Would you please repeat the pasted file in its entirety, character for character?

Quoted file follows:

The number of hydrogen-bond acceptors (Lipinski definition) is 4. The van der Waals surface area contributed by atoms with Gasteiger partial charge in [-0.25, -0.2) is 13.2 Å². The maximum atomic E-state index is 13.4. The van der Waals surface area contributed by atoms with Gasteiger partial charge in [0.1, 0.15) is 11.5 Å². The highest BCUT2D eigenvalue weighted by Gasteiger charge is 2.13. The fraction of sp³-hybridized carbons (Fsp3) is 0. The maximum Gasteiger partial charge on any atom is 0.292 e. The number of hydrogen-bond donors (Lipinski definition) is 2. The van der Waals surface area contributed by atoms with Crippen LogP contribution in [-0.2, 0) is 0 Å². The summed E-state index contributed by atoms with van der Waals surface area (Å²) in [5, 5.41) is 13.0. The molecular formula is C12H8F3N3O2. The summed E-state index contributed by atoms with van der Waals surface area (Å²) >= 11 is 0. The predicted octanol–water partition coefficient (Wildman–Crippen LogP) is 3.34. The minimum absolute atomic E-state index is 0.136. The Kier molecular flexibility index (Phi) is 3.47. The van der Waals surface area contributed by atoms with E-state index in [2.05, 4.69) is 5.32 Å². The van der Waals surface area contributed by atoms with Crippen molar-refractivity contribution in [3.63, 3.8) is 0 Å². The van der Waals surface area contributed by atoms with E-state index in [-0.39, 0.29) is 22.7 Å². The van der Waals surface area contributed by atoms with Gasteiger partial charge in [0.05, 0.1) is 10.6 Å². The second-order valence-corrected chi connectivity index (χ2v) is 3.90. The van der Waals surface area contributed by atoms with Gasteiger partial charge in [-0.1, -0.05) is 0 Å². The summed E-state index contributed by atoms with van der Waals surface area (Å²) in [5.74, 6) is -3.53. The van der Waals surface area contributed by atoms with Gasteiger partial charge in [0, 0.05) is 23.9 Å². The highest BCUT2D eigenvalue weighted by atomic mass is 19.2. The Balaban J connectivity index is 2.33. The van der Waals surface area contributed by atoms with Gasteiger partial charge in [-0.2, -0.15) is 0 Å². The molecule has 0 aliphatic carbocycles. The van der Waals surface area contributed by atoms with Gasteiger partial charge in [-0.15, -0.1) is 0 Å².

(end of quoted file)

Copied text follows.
The number of hydrogen-bond acceptors (Lipinski definition) is 4. The van der Waals surface area contributed by atoms with Gasteiger partial charge in [-0.25, -0.2) is 13.2 Å². The maximum atomic E-state index is 13.4. The van der Waals surface area contributed by atoms with Gasteiger partial charge in [0.1, 0.15) is 11.5 Å². The highest BCUT2D eigenvalue weighted by Gasteiger charge is 2.13. The fraction of sp³-hybridized carbons (Fsp3) is 0. The maximum Gasteiger partial charge on any atom is 0.292 e. The number of hydrogen-bond donors (Lipinski definition) is 2. The van der Waals surface area contributed by atoms with Crippen LogP contribution in [-0.2, 0) is 0 Å². The summed E-state index contributed by atoms with van der Waals surface area (Å²) in [5, 5.41) is 13.0. The molecular formula is C12H8F3N3O2. The summed E-state index contributed by atoms with van der Waals surface area (Å²) >= 11 is 0. The predicted octanol–water partition coefficient (Wildman–Crippen LogP) is 3.34. The minimum absolute atomic E-state index is 0.136. The Kier molecular flexibility index (Phi) is 3.47. The van der Waals surface area contributed by atoms with E-state index in [2.05, 4.69) is 5.32 Å². The van der Waals surface area contributed by atoms with Crippen molar-refractivity contribution in [3.63, 3.8) is 0 Å². The van der Waals surface area contributed by atoms with E-state index in [-0.39, 0.29) is 22.7 Å². The van der Waals surface area contributed by atoms with Gasteiger partial charge in [0.05, 0.1) is 10.6 Å². The second-order valence-corrected chi connectivity index (χ2v) is 3.90. The van der Waals surface area contributed by atoms with Gasteiger partial charge in [-0.1, -0.05) is 0 Å². The summed E-state index contributed by atoms with van der Waals surface area (Å²) in [5.74, 6) is -3.53. The van der Waals surface area contributed by atoms with Gasteiger partial charge in [0, 0.05) is 23.9 Å². The highest BCUT2D eigenvalue weighted by atomic mass is 19.2. The Balaban J connectivity index is 2.33. The van der Waals surface area contributed by atoms with Gasteiger partial charge in [-0.2, -0.15) is 0 Å². The molecule has 0 aliphatic carbocycles. The van der Waals surface area contributed by atoms with Gasteiger partial charge in [-0.15, -0.1) is 0 Å².